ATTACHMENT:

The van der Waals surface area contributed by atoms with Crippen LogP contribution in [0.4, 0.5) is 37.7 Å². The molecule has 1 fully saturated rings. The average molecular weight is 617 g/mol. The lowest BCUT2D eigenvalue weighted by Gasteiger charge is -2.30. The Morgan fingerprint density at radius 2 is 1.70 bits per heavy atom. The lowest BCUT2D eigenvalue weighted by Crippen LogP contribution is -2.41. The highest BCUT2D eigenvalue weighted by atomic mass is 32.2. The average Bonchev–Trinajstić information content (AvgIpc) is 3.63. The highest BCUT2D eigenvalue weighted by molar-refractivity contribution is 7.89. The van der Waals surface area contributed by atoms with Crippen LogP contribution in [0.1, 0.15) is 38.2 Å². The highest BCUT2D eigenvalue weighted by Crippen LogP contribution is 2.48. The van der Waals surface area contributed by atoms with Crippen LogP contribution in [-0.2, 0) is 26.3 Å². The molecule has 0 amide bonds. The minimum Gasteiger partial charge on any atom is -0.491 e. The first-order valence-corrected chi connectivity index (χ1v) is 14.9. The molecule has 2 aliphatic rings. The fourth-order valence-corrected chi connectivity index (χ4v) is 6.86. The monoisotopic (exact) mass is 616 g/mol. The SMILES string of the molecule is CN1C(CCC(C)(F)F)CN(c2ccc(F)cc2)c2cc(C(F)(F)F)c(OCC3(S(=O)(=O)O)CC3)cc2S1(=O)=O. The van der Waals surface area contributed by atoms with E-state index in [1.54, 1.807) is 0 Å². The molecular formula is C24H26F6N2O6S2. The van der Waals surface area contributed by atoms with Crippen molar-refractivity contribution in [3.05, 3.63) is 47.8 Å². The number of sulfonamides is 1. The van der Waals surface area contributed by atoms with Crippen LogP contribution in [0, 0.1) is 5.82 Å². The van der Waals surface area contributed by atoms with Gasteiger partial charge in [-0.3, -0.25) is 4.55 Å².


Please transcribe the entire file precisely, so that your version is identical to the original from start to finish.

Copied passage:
The van der Waals surface area contributed by atoms with Crippen LogP contribution in [0.4, 0.5) is 37.7 Å². The molecule has 1 fully saturated rings. The average molecular weight is 617 g/mol. The lowest BCUT2D eigenvalue weighted by Gasteiger charge is -2.30. The Morgan fingerprint density at radius 2 is 1.70 bits per heavy atom. The lowest BCUT2D eigenvalue weighted by Crippen LogP contribution is -2.41. The highest BCUT2D eigenvalue weighted by atomic mass is 32.2. The average Bonchev–Trinajstić information content (AvgIpc) is 3.63. The highest BCUT2D eigenvalue weighted by molar-refractivity contribution is 7.89. The van der Waals surface area contributed by atoms with Crippen LogP contribution in [0.1, 0.15) is 38.2 Å². The highest BCUT2D eigenvalue weighted by Crippen LogP contribution is 2.48. The van der Waals surface area contributed by atoms with Crippen LogP contribution in [-0.2, 0) is 26.3 Å². The molecule has 0 amide bonds. The minimum Gasteiger partial charge on any atom is -0.491 e. The first-order valence-corrected chi connectivity index (χ1v) is 14.9. The molecule has 2 aliphatic rings. The fourth-order valence-corrected chi connectivity index (χ4v) is 6.86. The monoisotopic (exact) mass is 616 g/mol. The SMILES string of the molecule is CN1C(CCC(C)(F)F)CN(c2ccc(F)cc2)c2cc(C(F)(F)F)c(OCC3(S(=O)(=O)O)CC3)cc2S1(=O)=O. The van der Waals surface area contributed by atoms with E-state index in [1.54, 1.807) is 0 Å². The molecular formula is C24H26F6N2O6S2. The van der Waals surface area contributed by atoms with Crippen molar-refractivity contribution in [3.05, 3.63) is 47.8 Å². The number of sulfonamides is 1. The van der Waals surface area contributed by atoms with Crippen LogP contribution in [0, 0.1) is 5.82 Å². The van der Waals surface area contributed by atoms with Gasteiger partial charge in [-0.3, -0.25) is 4.55 Å².